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This is for Meenal and the Mirror

Last updated on: December 18, 2020 14:49 IST

Saturday will be the last time the Mumbai Mirror will hit newsstands as a daily.
Two Saturdays ago, its owners, the Times of India group, shocked the city by deciding to convert the Mirror into a weekly newspaper.
Jyoti Punwani salutes the Mirror and its editor, Meenal Baghel, for its pathbreaking journalism.

IMAGE: Mumbai Mirror Editor Meenal Baghel. Photograph: Mumbai Press Club/Facebook

I once did an interview with the country's best documentary film-maker in 400 words.

"Sure. 450 words." That would often be the e-mail in reply from the editor of Mumbai Mirror when I mailed her a story suggestion.

Thanks to Meenal Baghel, I was forced to learn very late in my career what reporters learn right at the start: The skill of encapsulating everything that needs to be conveyed in a word-limit (once it was just 350) laughed at by my colleagues, specially those who are freelancers like me.

Over time, 450 became 550, and in the last few years, most of my reports have been longer -- even going up to 750 words, a luxury in a tabloid, that too for a freelancer.

But then Mumbai Mirror was no run-of-the-mill tabloid, and I was fortunate not to get the freelancer treatment from its editor.

Always receptive, Meenal didn't lose patience all these years as I harangued her on e-mail with story suggestions, pestered her when she didn't reply, kept bombarding her with questions on word-length and format, insisted on a playback, and then grumbled if the desk made changes I didn't like. I didn't spare her even the press releases sent by activist groups.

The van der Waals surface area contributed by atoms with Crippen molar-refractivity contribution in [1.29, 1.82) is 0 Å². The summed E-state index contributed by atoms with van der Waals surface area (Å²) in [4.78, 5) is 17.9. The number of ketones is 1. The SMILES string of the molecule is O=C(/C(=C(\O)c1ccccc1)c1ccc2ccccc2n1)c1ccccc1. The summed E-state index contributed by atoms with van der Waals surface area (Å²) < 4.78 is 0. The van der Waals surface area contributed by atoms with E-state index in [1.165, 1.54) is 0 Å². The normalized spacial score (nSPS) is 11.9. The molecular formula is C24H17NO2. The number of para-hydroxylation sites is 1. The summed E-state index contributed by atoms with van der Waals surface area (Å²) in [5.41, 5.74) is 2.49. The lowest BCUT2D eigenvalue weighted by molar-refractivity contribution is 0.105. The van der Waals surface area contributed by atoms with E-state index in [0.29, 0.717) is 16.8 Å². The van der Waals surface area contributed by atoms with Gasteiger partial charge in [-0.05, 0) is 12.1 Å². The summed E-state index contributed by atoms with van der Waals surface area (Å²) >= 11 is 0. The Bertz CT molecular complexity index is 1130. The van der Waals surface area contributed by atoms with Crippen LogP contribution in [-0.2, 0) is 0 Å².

I didn't use a smartphone till 2014. So, urgent communication had to be only by sms; I often missed important mails; and playbacks would have to be sent before I left home.

Not once did Meenal show the exasperation she must have surely felt at all this.

Such access to an editor is every freelancer's dream. What made it even more special was that Meenal Baghel was not the kind of editor with loads of time; she was a hands-on editor, for whom 24 hours were never enough.

I would have been quite happy had our communication been confined to e-mails, but Meenal would often call. For a freelancer, a call from an editor is a privilege. For me though, when the caller name showed 'Meenal Baghel', I felt both privileged and wary, because I knew what was in store.

Journalists may never retire, but they do slow down. Meenal didn't allow you to. Not only would she request a story, but she'd insist it be done that very day, sometimes, that very evening, say, within three hours.

Remonstrations were no use; and anyway, my protests were half-hearted. The thrill of being given an assignment instead of having to ask for it, always outweighed my reluctance to convert a day set aside for lazy relaxation to one drowned in a hectic flurry of phone calls.

IMAGE: Meenal Baghel, circled, with her colleagues, circa 2007.

Though my reflexes as a reporter slowed down over the last few years, making me miss stories till they cropped up on Page one in other publications, those reflexes never became totally dormant thanks to Meenal.